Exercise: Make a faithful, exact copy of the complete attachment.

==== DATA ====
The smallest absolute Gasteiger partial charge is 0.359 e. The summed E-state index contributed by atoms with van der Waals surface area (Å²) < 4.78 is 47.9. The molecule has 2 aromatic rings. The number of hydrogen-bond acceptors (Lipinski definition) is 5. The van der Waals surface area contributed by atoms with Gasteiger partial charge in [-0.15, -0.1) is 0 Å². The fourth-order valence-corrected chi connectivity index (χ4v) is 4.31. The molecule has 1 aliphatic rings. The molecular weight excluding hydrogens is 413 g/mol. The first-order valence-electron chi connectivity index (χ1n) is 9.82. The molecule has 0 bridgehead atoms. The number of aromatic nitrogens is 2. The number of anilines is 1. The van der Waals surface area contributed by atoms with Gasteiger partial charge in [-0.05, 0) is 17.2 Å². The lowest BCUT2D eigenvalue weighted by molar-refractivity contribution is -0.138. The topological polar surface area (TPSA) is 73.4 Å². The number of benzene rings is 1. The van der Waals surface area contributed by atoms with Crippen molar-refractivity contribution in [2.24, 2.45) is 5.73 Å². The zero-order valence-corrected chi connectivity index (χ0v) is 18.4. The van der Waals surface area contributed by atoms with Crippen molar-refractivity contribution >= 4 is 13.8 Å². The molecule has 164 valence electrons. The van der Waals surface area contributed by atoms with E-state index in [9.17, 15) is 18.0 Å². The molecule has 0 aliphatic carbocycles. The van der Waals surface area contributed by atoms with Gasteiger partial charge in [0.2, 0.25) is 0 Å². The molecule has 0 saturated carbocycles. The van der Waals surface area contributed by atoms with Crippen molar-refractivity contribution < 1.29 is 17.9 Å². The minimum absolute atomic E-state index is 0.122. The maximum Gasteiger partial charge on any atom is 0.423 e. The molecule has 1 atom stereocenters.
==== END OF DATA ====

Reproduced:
The smallest absolute Gasteiger partial charge is 0.359 e. The summed E-state index contributed by atoms with van der Waals surface area (Å²) < 4.78 is 47.9. The molecule has 2 aromatic rings. The number of hydrogen-bond acceptors (Lipinski definition) is 5. The van der Waals surface area contributed by atoms with Gasteiger partial charge in [-0.15, -0.1) is 0 Å². The fourth-order valence-corrected chi connectivity index (χ4v) is 4.31. The molecule has 1 aliphatic rings. The molecular weight excluding hydrogens is 413 g/mol. The first-order valence-electron chi connectivity index (χ1n) is 9.82. The molecule has 0 bridgehead atoms. The number of aromatic nitrogens is 2. The number of anilines is 1. The van der Waals surface area contributed by atoms with Gasteiger partial charge in [-0.05, 0) is 17.2 Å². The lowest BCUT2D eigenvalue weighted by molar-refractivity contribution is -0.138. The topological polar surface area (TPSA) is 73.4 Å². The number of benzene rings is 1. The van der Waals surface area contributed by atoms with Crippen molar-refractivity contribution in [2.24, 2.45) is 5.73 Å². The zero-order valence-corrected chi connectivity index (χ0v) is 18.4. The van der Waals surface area contributed by atoms with Crippen molar-refractivity contribution >= 4 is 13.8 Å². The molecule has 164 valence electrons. The van der Waals surface area contributed by atoms with E-state index in [9.17, 15) is 18.0 Å². The molecule has 0 aliphatic carbocycles. The van der Waals surface area contributed by atoms with Gasteiger partial charge in [0.2, 0.25) is 0 Å². The molecule has 0 saturated carbocycles. The van der Waals surface area contributed by atoms with Crippen molar-refractivity contribution < 1.29 is 17.9 Å². The minimum absolute atomic E-state index is 0.122. The maximum Gasteiger partial charge on any atom is 0.423 e. The molecule has 1 atom stereocenters.